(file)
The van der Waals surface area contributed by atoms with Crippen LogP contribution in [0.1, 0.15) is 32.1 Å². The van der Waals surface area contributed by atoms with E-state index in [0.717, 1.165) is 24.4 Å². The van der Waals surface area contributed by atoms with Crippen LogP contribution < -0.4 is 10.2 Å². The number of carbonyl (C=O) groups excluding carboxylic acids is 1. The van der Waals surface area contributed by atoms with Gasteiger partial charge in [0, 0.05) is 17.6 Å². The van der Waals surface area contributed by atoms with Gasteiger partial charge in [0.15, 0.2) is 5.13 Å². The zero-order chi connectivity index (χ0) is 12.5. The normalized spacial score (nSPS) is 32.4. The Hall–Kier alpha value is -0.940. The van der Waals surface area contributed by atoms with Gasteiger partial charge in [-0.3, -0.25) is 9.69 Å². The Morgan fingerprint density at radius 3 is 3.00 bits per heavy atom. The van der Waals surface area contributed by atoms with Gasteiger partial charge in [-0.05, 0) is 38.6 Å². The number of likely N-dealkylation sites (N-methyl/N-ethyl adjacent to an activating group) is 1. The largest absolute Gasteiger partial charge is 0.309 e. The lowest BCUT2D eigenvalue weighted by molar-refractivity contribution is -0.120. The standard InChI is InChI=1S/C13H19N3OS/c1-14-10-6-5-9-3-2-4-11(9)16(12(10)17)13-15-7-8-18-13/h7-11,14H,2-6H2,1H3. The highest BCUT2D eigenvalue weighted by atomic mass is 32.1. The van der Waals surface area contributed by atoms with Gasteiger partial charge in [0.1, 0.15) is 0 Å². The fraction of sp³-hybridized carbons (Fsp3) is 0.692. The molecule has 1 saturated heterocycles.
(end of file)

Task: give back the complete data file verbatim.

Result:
The van der Waals surface area contributed by atoms with Crippen LogP contribution in [0.1, 0.15) is 32.1 Å². The van der Waals surface area contributed by atoms with E-state index in [0.717, 1.165) is 24.4 Å². The van der Waals surface area contributed by atoms with Crippen LogP contribution < -0.4 is 10.2 Å². The number of carbonyl (C=O) groups excluding carboxylic acids is 1. The van der Waals surface area contributed by atoms with Gasteiger partial charge in [0, 0.05) is 17.6 Å². The van der Waals surface area contributed by atoms with Gasteiger partial charge in [0.15, 0.2) is 5.13 Å². The zero-order chi connectivity index (χ0) is 12.5. The normalized spacial score (nSPS) is 32.4. The Hall–Kier alpha value is -0.940. The van der Waals surface area contributed by atoms with Gasteiger partial charge in [-0.3, -0.25) is 9.69 Å². The Morgan fingerprint density at radius 3 is 3.00 bits per heavy atom. The van der Waals surface area contributed by atoms with Gasteiger partial charge in [-0.05, 0) is 38.6 Å². The number of likely N-dealkylation sites (N-methyl/N-ethyl adjacent to an activating group) is 1. The largest absolute Gasteiger partial charge is 0.309 e. The lowest BCUT2D eigenvalue weighted by molar-refractivity contribution is -0.120. The standard InChI is InChI=1S/C13H19N3OS/c1-14-10-6-5-9-3-2-4-11(9)16(12(10)17)13-15-7-8-18-13/h7-11,14H,2-6H2,1H3. The highest BCUT2D eigenvalue weighted by atomic mass is 32.1. The van der Waals surface area contributed by atoms with Gasteiger partial charge in [0.1, 0.15) is 0 Å². The fraction of sp³-hybridized carbons (Fsp3) is 0.692. The molecule has 1 saturated heterocycles.